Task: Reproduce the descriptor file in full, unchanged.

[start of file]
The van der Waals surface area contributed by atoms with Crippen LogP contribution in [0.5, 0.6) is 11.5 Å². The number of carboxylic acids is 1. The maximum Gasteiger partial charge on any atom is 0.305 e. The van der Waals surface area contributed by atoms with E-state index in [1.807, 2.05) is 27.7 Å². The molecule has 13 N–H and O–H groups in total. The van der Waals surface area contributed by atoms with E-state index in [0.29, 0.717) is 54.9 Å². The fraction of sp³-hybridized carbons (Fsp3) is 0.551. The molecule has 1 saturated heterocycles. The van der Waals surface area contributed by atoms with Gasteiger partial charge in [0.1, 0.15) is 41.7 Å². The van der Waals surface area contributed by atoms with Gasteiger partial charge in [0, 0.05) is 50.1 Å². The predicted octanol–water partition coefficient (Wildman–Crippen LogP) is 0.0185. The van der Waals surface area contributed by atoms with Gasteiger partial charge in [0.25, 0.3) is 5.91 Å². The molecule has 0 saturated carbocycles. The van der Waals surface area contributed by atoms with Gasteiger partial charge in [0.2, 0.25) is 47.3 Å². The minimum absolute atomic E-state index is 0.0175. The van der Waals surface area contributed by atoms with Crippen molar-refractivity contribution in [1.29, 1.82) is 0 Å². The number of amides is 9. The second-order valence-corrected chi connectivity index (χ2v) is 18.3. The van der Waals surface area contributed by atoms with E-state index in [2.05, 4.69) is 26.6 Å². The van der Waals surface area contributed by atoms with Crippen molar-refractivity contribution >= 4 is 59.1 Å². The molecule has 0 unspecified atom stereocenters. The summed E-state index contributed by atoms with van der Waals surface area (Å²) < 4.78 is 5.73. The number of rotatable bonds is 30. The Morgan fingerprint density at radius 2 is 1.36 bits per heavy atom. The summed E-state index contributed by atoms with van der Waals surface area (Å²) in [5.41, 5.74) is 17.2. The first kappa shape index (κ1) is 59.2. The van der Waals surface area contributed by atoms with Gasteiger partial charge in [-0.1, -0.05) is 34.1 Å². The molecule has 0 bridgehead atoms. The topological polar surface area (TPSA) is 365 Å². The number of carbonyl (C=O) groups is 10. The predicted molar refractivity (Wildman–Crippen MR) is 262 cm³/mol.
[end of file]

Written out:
The van der Waals surface area contributed by atoms with Crippen LogP contribution in [0.5, 0.6) is 11.5 Å². The number of carboxylic acids is 1. The maximum Gasteiger partial charge on any atom is 0.305 e. The van der Waals surface area contributed by atoms with E-state index in [1.807, 2.05) is 27.7 Å². The molecule has 13 N–H and O–H groups in total. The van der Waals surface area contributed by atoms with E-state index in [0.29, 0.717) is 54.9 Å². The fraction of sp³-hybridized carbons (Fsp3) is 0.551. The molecule has 1 saturated heterocycles. The van der Waals surface area contributed by atoms with Gasteiger partial charge in [0.1, 0.15) is 41.7 Å². The van der Waals surface area contributed by atoms with Gasteiger partial charge in [0, 0.05) is 50.1 Å². The predicted octanol–water partition coefficient (Wildman–Crippen LogP) is 0.0185. The van der Waals surface area contributed by atoms with Gasteiger partial charge in [0.25, 0.3) is 5.91 Å². The molecule has 0 saturated carbocycles. The van der Waals surface area contributed by atoms with Gasteiger partial charge in [0.2, 0.25) is 47.3 Å². The minimum absolute atomic E-state index is 0.0175. The van der Waals surface area contributed by atoms with Crippen molar-refractivity contribution in [1.29, 1.82) is 0 Å². The number of amides is 9. The second-order valence-corrected chi connectivity index (χ2v) is 18.3. The van der Waals surface area contributed by atoms with E-state index in [2.05, 4.69) is 26.6 Å². The van der Waals surface area contributed by atoms with Crippen molar-refractivity contribution >= 4 is 59.1 Å². The molecule has 0 unspecified atom stereocenters. The summed E-state index contributed by atoms with van der Waals surface area (Å²) < 4.78 is 5.73. The number of rotatable bonds is 30. The Morgan fingerprint density at radius 2 is 1.36 bits per heavy atom. The summed E-state index contributed by atoms with van der Waals surface area (Å²) in [5.41, 5.74) is 17.2. The first kappa shape index (κ1) is 59.2. The van der Waals surface area contributed by atoms with Gasteiger partial charge in [-0.1, -0.05) is 34.1 Å². The molecule has 0 bridgehead atoms. The topological polar surface area (TPSA) is 365 Å². The number of carbonyl (C=O) groups is 10. The predicted molar refractivity (Wildman–Crippen MR) is 262 cm³/mol.